From Vaiola to Kansas: Aspiring doctor Tyrone Taleni accepts Wildcats football scholarship
Tyrone Taleni is using the sport of American football to chase his dream of becoming a doctor, by way of a scholarship at Kansas State University.
The 23-year-old from Vaiola, Savai’i chose the Wildcats’ four-year full-ride college scholarship over offers from five other Division 1 football schools.
“It was a fun process, but at the same time it was a little, I’m not gonna say stressful, but it was hard,” Taleni, who plays defensive end, said.
“Making a decision, all the different coaches, talking to them, they all talked about wanting me to come and play, and I would be a good fit for them and their school.”
He said the biggest factor in where he wanted to spend the next three or four years of his life was the university being able to provide a pathway to medical school.
“On top of that everything else; what’s the environment like, do I fit in, what are the coaches and the faculty like, how’s the campus,” Taleni said.
Taleni graduated from Vaiola College in 2014, before leaving Samoa on a two-year mission for The Church of Jesus Christ of Latter Day Saints.
He spent time in the U.S. states of Tennessee and Arkansas before returning around June of 2017.
“I went back to Samoa, I was only there for four months and then in November I came back here for school,” Taleni said.
And with the biochemistry major about to graduate from junior college Mt. San Antonio College, in Los Angeles County, California, doing a pre-medicine major at Kansas State was a no-brainer.
“A big goal of mine is to be able to become a doctor one day, so that’s what I’m going to school for,” Taleni said.
“Growing up, in high school I took a lot of science classes, but I wasn’t sure exactly what I wanted to do.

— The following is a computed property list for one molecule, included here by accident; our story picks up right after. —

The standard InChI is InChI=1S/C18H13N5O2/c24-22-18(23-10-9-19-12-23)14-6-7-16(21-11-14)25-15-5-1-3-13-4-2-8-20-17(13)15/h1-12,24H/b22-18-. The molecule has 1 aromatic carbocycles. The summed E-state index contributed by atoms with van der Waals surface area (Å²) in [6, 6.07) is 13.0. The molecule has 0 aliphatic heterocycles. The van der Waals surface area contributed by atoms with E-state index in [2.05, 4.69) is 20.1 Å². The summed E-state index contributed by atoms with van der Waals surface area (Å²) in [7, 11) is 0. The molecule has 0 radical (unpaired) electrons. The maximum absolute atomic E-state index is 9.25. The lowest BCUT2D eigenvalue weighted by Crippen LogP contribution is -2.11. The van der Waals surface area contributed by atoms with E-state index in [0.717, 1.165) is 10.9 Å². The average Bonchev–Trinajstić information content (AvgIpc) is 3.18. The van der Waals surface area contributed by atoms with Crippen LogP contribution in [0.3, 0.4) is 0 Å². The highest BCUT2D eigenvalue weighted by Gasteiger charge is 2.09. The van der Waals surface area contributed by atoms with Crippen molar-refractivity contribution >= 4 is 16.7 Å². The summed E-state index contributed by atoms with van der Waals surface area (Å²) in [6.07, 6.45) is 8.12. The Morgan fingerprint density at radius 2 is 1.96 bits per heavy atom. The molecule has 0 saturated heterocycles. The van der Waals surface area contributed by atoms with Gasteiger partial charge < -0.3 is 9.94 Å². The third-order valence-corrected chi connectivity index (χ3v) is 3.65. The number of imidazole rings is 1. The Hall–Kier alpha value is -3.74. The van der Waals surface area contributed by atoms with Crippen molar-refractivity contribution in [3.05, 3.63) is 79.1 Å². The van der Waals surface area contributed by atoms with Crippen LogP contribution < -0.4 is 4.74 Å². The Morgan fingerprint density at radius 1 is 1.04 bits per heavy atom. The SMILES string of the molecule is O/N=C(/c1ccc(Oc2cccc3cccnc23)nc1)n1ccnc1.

“Reflecting upon my experiences [in Samoa]…, we have a lot of great doctors but I think we still need a lot more doctors to be able to serve our people.”
So having shone on the football field for the Mt. San Antonio College Mounties, Taleni’s sporting talent proved the perfect way to help achieve that ambition.
“I did not know football at all, coming out here,” the former Vaiola College rugby player said.
“Sometimes people think football is kinda similar to rugby, but it’s a big difference.”
Taleni spent his first year at Mt. San Antonio mostly observing and practicing with the team:
“Watching football videos on YouTube, watching football games and things like that.”
He starred in his first season of play in 2019, attracting scholarship offers from schools across the United States.
Taleni said he blew the coaches away with his ability to grasp the game in such a short span of time.
The Kansas State Wildcats play at a 50,000-seat stadium in the Big 12 Conference; one of college football’s Power Five.
The boy from Savai’i is very excited about his scholarship and what it means for the next four years and beyond.
“It’s definitely a blessing to me, especially coming from Samoa,” Taleni said.